May is traditionally the month when gardeners roll up their sleeves and get down to the serious business of transforming their plot – however big or small.
This year, the Re-use Revolution is coming to gardening. Instead of buying new plant pots and garden furniture, more and more people are helping the planet by being creative and re-using what they already have.
A little imagination can breathe new life into old pots, pans, tins, plates and bowls as plant pots. Instead of buying new, charity shops often have second-hand garden furniture for sale, and timber for decking, borders or other features can be sourced from reclamation yards.
Many gardening tools can be hired or borrowed instead of bought. Lollipop sticks make good plant markers, toilet roll tubes can be used for propagating plants, plastic packaging from fruit and vegetables can make useful seed trays and plastic bottles can be converted into sprinklers or watering systems.
Gardening is the latest target in the Re-use Revolution campaign being run by the Barnsley, Doncaster and Rotherham (BDR) Waste Partnership and Renewi, the firm behind the household waste treatment facility at Manvers.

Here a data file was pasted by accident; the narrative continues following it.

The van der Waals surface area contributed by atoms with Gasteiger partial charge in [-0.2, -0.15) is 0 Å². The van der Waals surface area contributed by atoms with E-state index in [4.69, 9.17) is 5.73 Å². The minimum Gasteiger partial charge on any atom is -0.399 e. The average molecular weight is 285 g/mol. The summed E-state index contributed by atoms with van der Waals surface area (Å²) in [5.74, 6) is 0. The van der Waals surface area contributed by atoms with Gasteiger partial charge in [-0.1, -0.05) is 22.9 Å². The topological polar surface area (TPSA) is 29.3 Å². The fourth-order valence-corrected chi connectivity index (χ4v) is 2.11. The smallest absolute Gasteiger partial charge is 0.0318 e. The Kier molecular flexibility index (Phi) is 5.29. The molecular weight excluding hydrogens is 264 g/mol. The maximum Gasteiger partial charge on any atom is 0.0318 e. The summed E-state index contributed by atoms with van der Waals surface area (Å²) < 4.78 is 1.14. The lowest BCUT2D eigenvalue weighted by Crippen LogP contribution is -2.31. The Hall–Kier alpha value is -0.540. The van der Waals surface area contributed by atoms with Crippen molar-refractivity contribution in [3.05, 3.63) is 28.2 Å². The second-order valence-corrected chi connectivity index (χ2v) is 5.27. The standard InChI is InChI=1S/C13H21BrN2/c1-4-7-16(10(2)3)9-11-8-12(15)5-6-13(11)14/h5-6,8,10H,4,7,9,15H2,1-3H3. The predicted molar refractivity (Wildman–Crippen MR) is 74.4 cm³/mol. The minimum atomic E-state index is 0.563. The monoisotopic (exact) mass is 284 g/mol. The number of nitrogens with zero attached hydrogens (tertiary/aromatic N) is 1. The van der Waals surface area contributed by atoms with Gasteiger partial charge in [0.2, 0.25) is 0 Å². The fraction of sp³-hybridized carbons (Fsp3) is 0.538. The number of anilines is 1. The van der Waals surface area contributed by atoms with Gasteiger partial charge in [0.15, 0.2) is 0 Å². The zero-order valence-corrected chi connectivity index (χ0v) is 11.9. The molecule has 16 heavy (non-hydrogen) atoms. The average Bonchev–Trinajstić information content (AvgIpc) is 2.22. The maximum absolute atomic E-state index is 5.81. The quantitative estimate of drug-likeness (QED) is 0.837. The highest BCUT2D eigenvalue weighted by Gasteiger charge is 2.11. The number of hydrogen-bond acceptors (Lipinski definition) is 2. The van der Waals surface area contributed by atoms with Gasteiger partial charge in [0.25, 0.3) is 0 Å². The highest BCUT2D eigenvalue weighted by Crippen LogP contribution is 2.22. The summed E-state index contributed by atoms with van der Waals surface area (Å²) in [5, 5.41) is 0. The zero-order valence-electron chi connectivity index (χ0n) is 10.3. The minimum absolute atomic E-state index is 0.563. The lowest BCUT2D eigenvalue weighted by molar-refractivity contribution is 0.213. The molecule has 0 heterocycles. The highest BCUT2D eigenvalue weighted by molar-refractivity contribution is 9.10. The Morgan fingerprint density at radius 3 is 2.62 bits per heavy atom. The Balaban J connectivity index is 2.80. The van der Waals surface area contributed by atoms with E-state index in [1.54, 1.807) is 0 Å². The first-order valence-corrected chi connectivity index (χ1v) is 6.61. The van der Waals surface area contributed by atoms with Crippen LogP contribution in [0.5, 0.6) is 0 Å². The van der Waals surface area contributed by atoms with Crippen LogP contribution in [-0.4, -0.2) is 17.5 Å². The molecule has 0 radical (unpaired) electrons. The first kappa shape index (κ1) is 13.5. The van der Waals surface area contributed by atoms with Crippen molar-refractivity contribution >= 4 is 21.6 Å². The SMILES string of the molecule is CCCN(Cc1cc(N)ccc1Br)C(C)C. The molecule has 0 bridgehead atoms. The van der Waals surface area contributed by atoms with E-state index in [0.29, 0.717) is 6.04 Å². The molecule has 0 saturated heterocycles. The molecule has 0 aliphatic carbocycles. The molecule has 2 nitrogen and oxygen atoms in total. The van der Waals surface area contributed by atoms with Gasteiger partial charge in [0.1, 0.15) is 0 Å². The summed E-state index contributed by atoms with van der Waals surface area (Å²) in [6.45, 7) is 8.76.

The aim is to encourage people across South Yorkshire to help the environment by recycling and reducing waste as much as possible.
Community Education Liaison Officer, Abi Cox, who is based at Manvers, is calling on garden lovers to join the Re-use Revolution and do their bit for the planet.
“Covid has shown just how important gardens are for people lucky enough to have them, and there are lots of ways to make them a little ‘greener’, she said. “Watch out for helpful tips and ideas on the wasteless-sy.co.uk website all this month and on social media.”
The award-winning waste treatment facility at Manvers processes around a quarter of a million tonnes of leftover waste a year from 340,000 homes across Barnsley, Doncaster and Rotherham, turning it into useful products rather than sending it to landfill.